Students used white boards to draw their pictures of the multiplication problem. They then used the used the webcam tool to insert their picture on the Padlet wall. The best feature of Padlet is as soon as a student posts to the wall every other student can see what is posted.
It was extremely powerful when students saw each other’s picture representations. The majority of students showed their problems in groups. One students showed the multiplication problem in an array. I overheard two students talking and one said to the other, “I forgot about arrays. I’m doing that next.” Nothing is better than when students learn and are guided by their peers in the classroom.
Check out some pictures of the awesome time we had in Ms. Clark’s Class.
Go to google.com/fonts to get started.
What I really like about this is while I’m choosing a font, I can see what a whole sentence looks like in that font. I can change the sentence if I want or I can see what the font looks like in paragraph form. Once you find a font that you like just add it to the collection. When you open up a new Google Doc you can select that font from the list.
So go to google.com/fonts and start choosing the fonts you like the best!
Here is a Twitter template made in Google Presentation that you can use with your students. Just open it up and copy it to your Google Drive.
Some ways you can use this template:
- Have students create a Twitter page of a famous American.
- Create a Twitter page of a book character.
- Tweet as an animal for a research project.
What are some ways that you can use it in your class?
Last Friday I had the pleasure of participating in a ITRT meetup. ITRT meetups are a lot like a food truck meetup. The only difference is less food and more technology. (We don’t have a catchy name for our group, so if you have one please tell us!) We traveled to two wonderful schools, Fair Oaks Elementary and Trevvett Elementary where we worked with Kindergarten. We had a blast highlighting different technologies Kindergarten teachers can use everyday in their classroom.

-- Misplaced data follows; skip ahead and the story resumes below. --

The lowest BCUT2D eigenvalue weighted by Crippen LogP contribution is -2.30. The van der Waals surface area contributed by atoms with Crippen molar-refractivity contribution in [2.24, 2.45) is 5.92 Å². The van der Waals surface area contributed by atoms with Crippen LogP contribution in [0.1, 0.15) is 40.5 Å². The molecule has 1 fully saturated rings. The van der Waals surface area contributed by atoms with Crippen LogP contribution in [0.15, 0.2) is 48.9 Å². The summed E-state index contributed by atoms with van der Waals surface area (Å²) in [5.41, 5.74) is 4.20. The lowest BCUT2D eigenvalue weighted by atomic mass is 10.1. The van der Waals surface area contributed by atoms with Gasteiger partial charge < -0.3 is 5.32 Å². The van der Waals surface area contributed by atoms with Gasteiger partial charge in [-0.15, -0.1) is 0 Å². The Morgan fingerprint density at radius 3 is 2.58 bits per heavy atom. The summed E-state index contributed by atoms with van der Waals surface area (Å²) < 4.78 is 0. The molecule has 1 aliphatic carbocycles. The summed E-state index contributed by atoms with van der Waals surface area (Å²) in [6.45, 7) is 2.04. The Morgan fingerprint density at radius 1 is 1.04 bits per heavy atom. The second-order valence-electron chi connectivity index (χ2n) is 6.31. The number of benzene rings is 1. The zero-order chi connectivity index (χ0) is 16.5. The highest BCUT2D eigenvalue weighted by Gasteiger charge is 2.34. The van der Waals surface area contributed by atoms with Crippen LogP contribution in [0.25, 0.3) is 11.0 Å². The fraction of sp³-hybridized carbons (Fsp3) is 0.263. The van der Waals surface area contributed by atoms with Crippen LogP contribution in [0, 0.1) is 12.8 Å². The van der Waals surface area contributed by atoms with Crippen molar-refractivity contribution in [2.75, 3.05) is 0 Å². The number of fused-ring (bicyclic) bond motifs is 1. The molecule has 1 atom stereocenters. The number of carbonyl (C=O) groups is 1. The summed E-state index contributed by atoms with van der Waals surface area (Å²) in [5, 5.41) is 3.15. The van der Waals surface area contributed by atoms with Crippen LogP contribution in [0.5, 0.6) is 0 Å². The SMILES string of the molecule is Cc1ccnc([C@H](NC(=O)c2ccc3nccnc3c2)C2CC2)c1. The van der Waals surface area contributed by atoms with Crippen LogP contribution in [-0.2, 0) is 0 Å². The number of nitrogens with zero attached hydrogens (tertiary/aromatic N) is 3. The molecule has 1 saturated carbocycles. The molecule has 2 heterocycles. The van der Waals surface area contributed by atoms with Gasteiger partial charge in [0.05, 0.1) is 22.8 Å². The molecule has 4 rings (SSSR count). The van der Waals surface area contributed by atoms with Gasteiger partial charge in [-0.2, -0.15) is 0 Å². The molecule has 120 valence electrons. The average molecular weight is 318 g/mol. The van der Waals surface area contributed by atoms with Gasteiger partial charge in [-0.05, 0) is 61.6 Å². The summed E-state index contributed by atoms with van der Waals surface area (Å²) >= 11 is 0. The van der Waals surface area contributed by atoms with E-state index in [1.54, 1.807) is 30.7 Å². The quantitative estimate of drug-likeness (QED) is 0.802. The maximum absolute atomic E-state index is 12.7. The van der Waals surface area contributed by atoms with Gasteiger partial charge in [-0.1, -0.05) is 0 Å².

We started the day off reviewing kindergarten concepts using the learner response system called Kahoot. Kahoot allows students to respond to multiple choice questions using any web enabled device. The students had a blast using Kahoot to review.
We broke the grade level into small groups where each group got to use a new technology tool. Check out what each ITRT did in their small group. If you have any questions contact any of us and we’ll get you all set up.
Matt used Padlet and had a small group of kindergartners make different combinations of 5. Students showed many examples such as 3+2 and 4+1. The coolest part is when a child posts to a Padlet wall, all the other students can see the post as well. Padlet works on both iPads and laptop computers.
Julie used Google Presentation in her small group. The kindergartners worked collaboratively to put the pumpkin life cycle in the correct order. Just as with Padlet, any change a student made to the presentation was visible to all students on their computers. It was so awesome to see these students working together.
Jim used the iPad app Chatter Pix Kids. The students went on a shape hunt and took a picture of it using the app. They then used the app to make the shape talk. Students had their talking shape say the name of the shape and the number of sides.
Karen Hues and Sarah Green
Karen and Sarah cooked up a great graphing activity. Students tallied up different pictures of food that they pulled out of the mixing bowl. Most teachers would have stopped there and just asked which one has the most or which one as the least. Karen and Sarah took it to the next level and had the students take their results to the iPad app Easychart. The students then constructed a bar graph. This program is extremely user friendly for a kindergartner.